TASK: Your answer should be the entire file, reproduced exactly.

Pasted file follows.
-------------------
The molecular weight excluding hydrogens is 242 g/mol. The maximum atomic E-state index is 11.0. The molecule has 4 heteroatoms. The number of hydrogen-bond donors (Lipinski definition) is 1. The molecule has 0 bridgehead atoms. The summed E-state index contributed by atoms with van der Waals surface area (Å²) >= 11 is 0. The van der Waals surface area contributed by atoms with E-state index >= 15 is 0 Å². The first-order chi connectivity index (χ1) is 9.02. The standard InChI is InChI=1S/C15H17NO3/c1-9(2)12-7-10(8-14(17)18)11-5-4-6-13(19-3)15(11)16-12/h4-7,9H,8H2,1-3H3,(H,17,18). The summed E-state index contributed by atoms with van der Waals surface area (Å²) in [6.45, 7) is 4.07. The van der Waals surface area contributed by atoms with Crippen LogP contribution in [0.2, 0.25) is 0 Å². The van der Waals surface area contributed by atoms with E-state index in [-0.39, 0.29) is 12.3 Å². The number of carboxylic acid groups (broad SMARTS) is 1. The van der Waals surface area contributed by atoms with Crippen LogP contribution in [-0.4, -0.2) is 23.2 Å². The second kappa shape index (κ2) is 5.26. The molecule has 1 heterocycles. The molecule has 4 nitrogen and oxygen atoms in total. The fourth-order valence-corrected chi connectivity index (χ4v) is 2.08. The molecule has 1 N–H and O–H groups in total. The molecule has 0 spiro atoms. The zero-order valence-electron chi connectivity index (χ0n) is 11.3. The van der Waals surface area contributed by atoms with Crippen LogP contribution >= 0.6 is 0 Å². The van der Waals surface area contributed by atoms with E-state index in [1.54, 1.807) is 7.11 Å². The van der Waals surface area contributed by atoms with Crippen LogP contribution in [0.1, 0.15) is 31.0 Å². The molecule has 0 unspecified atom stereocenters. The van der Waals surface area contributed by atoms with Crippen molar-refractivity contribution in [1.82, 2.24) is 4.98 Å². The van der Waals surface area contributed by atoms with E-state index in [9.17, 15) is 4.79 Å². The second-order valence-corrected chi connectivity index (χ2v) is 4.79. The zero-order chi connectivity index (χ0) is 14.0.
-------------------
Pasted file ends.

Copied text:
The molecular weight excluding hydrogens is 242 g/mol. The maximum atomic E-state index is 11.0. The molecule has 4 heteroatoms. The number of hydrogen-bond donors (Lipinski definition) is 1. The molecule has 0 bridgehead atoms. The summed E-state index contributed by atoms with van der Waals surface area (Å²) >= 11 is 0. The van der Waals surface area contributed by atoms with E-state index >= 15 is 0 Å². The first-order chi connectivity index (χ1) is 9.02. The standard InChI is InChI=1S/C15H17NO3/c1-9(2)12-7-10(8-14(17)18)11-5-4-6-13(19-3)15(11)16-12/h4-7,9H,8H2,1-3H3,(H,17,18). The summed E-state index contributed by atoms with van der Waals surface area (Å²) in [6.45, 7) is 4.07. The van der Waals surface area contributed by atoms with Crippen LogP contribution in [0.2, 0.25) is 0 Å². The van der Waals surface area contributed by atoms with E-state index in [-0.39, 0.29) is 12.3 Å². The number of carboxylic acid groups (broad SMARTS) is 1. The van der Waals surface area contributed by atoms with Crippen LogP contribution in [-0.4, -0.2) is 23.2 Å². The second kappa shape index (κ2) is 5.26. The molecule has 1 heterocycles. The molecule has 4 nitrogen and oxygen atoms in total. The fourth-order valence-corrected chi connectivity index (χ4v) is 2.08. The molecule has 1 N–H and O–H groups in total. The molecule has 0 spiro atoms. The zero-order valence-electron chi connectivity index (χ0n) is 11.3. The van der Waals surface area contributed by atoms with Crippen LogP contribution >= 0.6 is 0 Å². The van der Waals surface area contributed by atoms with E-state index in [1.54, 1.807) is 7.11 Å². The van der Waals surface area contributed by atoms with Crippen LogP contribution in [0.1, 0.15) is 31.0 Å². The molecule has 0 unspecified atom stereocenters. The van der Waals surface area contributed by atoms with Crippen molar-refractivity contribution in [1.82, 2.24) is 4.98 Å². The van der Waals surface area contributed by atoms with E-state index in [9.17, 15) is 4.79 Å². The second-order valence-corrected chi connectivity index (χ2v) is 4.79. The zero-order chi connectivity index (χ0) is 14.0.